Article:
My name is Clark and I am a ConfoBiOholic.
As you know, ConfoBiOholism is a well-documented addictive disorder. As with most addictions, the first step to recovery is acknowledgment. In ConfoBiOholism, acknowledgment is known to be especially challenging. The condition is all but invisible to the addict himself, no matter how persistently friends and family press reality upon him.
But after the past week, I am forced to accept the truth. I am an addict to confirmation bias. I read the same polls everyone else read and still I saw only confirmation of what I already believed.
True, there was the Gallup mega-survey, aggregating all (nearly 10,000) interviews from October 1-24, which put the Republican-Democrat breakdown of the electorate at 36% R to 35% D. Had reality been that way, we would be preparing to inaugurate President Romney in January. And true, I sat in on a phone briefing from Romney’s chief pollster a week before the election. He told the callers the same thing he was telling the candidate. I now suspect he is a fellow ConfoBiOholic.
As part of the twelve steps to recovery, I must acknowledge the nature of my wrongs and purge myself of self-deceptions.
So, no, it wasn’t just clueless polling that cost Romney the presidency. Neither was it only President Obama’s vastly superior get out the vote effort. Nor were the failures to connect with minority, young, and female voters the keys to the Romney defeat — nor all of these together. Despite these manifest shortcomings, Romney came within little more than a hair of victory.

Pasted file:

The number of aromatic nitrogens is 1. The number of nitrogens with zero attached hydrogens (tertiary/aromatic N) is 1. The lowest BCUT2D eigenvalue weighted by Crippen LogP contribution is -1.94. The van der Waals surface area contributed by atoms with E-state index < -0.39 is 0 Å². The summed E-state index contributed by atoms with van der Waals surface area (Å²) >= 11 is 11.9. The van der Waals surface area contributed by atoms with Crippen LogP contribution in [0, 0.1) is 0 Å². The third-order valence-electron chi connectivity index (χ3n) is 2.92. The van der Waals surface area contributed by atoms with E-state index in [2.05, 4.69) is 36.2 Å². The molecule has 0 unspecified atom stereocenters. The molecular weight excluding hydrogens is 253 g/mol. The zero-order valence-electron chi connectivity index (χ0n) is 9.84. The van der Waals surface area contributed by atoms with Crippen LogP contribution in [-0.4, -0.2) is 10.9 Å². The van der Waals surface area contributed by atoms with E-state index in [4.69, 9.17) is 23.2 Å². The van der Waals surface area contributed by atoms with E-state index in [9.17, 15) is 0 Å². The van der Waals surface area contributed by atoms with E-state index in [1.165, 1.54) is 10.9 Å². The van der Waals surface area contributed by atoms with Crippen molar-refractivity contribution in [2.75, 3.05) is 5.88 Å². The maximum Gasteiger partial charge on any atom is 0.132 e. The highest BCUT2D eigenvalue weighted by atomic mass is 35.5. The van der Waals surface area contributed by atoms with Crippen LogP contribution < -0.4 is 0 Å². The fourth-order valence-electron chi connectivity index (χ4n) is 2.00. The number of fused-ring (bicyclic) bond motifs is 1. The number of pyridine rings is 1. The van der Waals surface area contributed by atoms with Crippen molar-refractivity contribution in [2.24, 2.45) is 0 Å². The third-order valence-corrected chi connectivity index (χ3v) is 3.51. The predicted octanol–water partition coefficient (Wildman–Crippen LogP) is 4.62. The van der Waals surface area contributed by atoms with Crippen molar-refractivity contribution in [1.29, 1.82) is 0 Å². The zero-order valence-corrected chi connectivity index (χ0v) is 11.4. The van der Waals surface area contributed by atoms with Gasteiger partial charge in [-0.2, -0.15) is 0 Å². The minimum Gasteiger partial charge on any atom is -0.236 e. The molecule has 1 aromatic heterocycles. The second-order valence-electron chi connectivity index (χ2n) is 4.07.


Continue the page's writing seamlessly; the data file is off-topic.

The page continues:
I must then accept that the big question is why did millions of voters fewer turn out this Election Day than did in 2012, most of the no-shows coming out of the president’s support last time? As part of purging my illusions, I must acknowledge that, while these people were surely disenchanted with Mr. Obama, they didn’t like Governor Romney either.
Was all that negative advertising the reason? A ConfoBiOholic would say yes. But to advance my recovery, I must protest that, if his message had been clearer from the first, more consistent, articulated earlier, and stuck to under fire — and had it been combined with a view of what the nation is and where destiny and aspiration can take us — Romney might have weathered the advertising storm.
Though, particularly after the debates, his speeches were often outstanding, for millions his trumpet didn’t stir. They couldn’t bring themselves to vote again for the president, but neither could they embrace the governor.
There, I feel better now. But I wonder, when the next election calls, will I once more drink the drink of my dreams?
They say you never recover from ConfoBiOholism.